I was so besotted with the sanctuary that I passed on the sightseeing during my visit, but you can make this as much of a varied vacation as you want. The nearest town is Kanab, five miles away. Several lodgings – hotels, motels, private residences – are available and many offer pet friendly space with a Best Friends discount. You can visit numerous state and national parks and wilderness areas; go golfing, biking, swimming, kayaking, ATVing; explore the “Old West” areas where movies and TV shows were filmed; enjoy art galleries; attend the local theater…

But first and foremost, I hope you’ll experience the animals and soak up the elevated air of compassion and dignity for all who exist here. Introducing a child to this marvelous assortment of sentient creatures and the humans who care for them may inform that child’s sensibilities for a lifetime. Getting hands on with the animals as an adult could alter your own view – and even expand your household, should you decide to take a new best friend home.adoptionpromo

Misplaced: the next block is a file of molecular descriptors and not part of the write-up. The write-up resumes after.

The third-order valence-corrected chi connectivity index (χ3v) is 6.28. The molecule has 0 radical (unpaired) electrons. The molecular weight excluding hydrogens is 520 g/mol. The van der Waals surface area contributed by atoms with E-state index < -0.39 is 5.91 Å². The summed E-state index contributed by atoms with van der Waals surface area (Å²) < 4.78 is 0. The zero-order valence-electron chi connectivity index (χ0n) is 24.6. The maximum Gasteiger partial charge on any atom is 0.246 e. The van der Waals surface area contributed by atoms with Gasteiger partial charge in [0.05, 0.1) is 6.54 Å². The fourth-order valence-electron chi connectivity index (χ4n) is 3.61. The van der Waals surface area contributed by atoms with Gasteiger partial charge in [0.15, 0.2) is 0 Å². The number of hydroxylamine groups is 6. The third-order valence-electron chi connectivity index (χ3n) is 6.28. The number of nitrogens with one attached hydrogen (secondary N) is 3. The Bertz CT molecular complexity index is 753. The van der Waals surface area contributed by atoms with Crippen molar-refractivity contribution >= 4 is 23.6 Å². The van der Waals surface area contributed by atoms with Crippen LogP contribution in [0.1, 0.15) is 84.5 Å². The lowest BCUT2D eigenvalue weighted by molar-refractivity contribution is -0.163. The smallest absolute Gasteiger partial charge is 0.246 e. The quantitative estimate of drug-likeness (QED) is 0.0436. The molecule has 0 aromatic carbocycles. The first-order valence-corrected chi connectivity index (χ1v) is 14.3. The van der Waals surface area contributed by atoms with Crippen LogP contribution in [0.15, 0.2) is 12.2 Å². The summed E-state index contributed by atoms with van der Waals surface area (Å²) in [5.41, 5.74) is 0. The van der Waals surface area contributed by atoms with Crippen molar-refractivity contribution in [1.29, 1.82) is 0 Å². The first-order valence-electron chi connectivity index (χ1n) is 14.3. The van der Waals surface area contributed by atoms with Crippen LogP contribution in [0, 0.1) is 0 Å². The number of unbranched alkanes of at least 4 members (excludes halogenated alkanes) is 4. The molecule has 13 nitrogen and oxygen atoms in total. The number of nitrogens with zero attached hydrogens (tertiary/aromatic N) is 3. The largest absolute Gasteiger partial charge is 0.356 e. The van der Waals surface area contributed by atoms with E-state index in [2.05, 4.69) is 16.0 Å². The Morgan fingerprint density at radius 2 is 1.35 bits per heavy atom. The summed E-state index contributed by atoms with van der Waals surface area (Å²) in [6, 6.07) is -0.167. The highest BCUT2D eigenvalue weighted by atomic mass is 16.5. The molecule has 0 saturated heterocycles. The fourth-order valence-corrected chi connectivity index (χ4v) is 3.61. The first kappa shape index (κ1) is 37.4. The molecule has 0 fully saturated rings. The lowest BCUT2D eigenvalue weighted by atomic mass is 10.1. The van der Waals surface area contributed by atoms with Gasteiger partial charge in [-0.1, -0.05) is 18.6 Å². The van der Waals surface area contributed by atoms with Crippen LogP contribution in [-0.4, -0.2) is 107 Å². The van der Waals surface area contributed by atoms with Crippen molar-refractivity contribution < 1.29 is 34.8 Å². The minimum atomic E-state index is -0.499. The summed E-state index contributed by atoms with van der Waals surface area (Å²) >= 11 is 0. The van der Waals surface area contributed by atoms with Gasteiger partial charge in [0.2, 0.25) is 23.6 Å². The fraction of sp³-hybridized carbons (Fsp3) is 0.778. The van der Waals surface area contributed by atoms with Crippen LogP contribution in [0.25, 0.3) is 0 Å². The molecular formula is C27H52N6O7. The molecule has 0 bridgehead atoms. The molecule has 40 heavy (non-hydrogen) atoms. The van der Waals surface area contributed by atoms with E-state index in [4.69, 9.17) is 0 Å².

With wishes that you’ll get to be a part of Best Friends Animal Sanctuary someday – and for safe, happy summer travels,

Cathy

 

 

Just a Whisker Away

Can you feel it, just a whisker away?

The promise of breezes lifting the curtains, naps in the afternoon sun, playtimes spent wrestling, climbing a tree, batting a ball around? Ah, summer. kitty hammockMemorial weekend approaches, the unofficial start of the exalted season – and of another, less well known. It’s the height of kitten season. Thousands of kittens born and nurtured in the spring are now mature enough to find homes.